Group Dialogue (Approximately 30 minutes). This guide does not include a lot of questions. The intent is for group dialogue and not merely giving the correct answer. During the dialogue sections, you will see guidance and possible answers to the given questions with brackets [ ]. These are only possible answers and are not meant to be exhaustive of other answers. It is a helpful practice to allow participants plenty of time to process these questions internally. Don’t be afraid of silence.
Prayer (10 minutes). Allow each participant who would like to do so to lift up a person or situation he or she would like the group to be in prayer over. Following each request, the leader will pray, “Lord, in your mercy…,” and the participants will respond, “Hear our prayers.” If the situation is warranted and if the participant is willing, surround the participant and lay hands on him/her and allow those who are willing to do so to pray for this person and/or situation.
Sending Forth (2 minutes). Ask for a volunteer to send the group out with the printed blessing; or read the prayer in unison.
Selah: Life in a Minor Key - Happy Are Those
Fellowship – Snacks or a Meal. (10 minutes with snacks; longer, obviously, if there is a meal)
Gathering Time (5-10 minutes). In pairs, discuss: “What are you hoping for this Lenten season?”
Group Dialogue (Approximately 30 minutes)
Read Psalm 32
- Which theme of Lent do you resonate with the most?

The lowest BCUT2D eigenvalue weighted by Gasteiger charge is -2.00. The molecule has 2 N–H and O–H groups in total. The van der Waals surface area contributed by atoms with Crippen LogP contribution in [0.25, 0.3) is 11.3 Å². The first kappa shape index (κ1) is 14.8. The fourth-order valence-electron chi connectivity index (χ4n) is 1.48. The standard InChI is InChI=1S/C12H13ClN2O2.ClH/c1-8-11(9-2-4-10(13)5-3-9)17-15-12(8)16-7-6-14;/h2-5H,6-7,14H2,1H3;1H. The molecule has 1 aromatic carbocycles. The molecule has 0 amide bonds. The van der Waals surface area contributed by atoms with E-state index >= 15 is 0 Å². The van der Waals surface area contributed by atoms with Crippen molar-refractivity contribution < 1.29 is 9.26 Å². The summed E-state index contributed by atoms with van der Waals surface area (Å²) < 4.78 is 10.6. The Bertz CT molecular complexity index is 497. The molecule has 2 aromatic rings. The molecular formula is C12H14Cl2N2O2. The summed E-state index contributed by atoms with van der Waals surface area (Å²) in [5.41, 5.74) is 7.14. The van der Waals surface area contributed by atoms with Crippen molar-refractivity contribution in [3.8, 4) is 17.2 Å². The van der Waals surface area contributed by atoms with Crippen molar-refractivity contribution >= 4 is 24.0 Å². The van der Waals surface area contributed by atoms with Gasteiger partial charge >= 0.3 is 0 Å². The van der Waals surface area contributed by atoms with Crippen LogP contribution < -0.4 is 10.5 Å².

- How would you define the word “happy”? How might that definition be similar to and/or different from the way this passage is using the word “happy”? [Biblically, it carries the notion of relief, forgiveness, and having received reconciliation with God.]
- What brings you “happiness”? How might you experience more happiness (in the biblical understanding – forgiveness, reconciliation, abundance, joy)?
- What does this psalm teach us about God? [God is always seeking reconciliation; always offering forgiveness.]
- Read or sing the spiritual below and then answer the following questions: “What exactly is a balm?” (See also Jeremiah 8:22; 46:2, 11) “What connections do you make between Lent, the suggested spiritual, and Psalm 32?” [healing; redemption; newness] If appropriate to your group, end your group’s time by singing the spiritual one last time.
There Is a Balm in Gilead
By: African American Spiritual
Refrain: There is a balm in Gilead to make the wounded whole;
There is a balm in Gilead to heal the sin-sick soul.
Sometimes I feel discouraged and think my work’s in vain,
But then the Holy Spirit revives my soul again.
Don’t ever feel discouraged, for Jesus is your friend;
And if you lack for knowledge, He’ll never refuse to lend.
If you cannot preach like Peter, if you cannot pray like Paul,
You can tell the love of Jesus and say, "He died for all."
Prayer (10 minutes). Share prayer requests and respond appropriately.
Sending Forth (2 minutes). Ask for a volunteer to lead the group or read the following prayer in unison:
God, we rejoice that you are the balm of our soul. We give you thanks for the salvation that is found in Jesus Christ, for the forgiveness of sins, for reconciliation with God and others, for the healing of our emotions. We look forward to a day when healing and wholeness would be complete. During this Lenten journey, help us release anything and everything that prevents a closer relationship with you. Amen.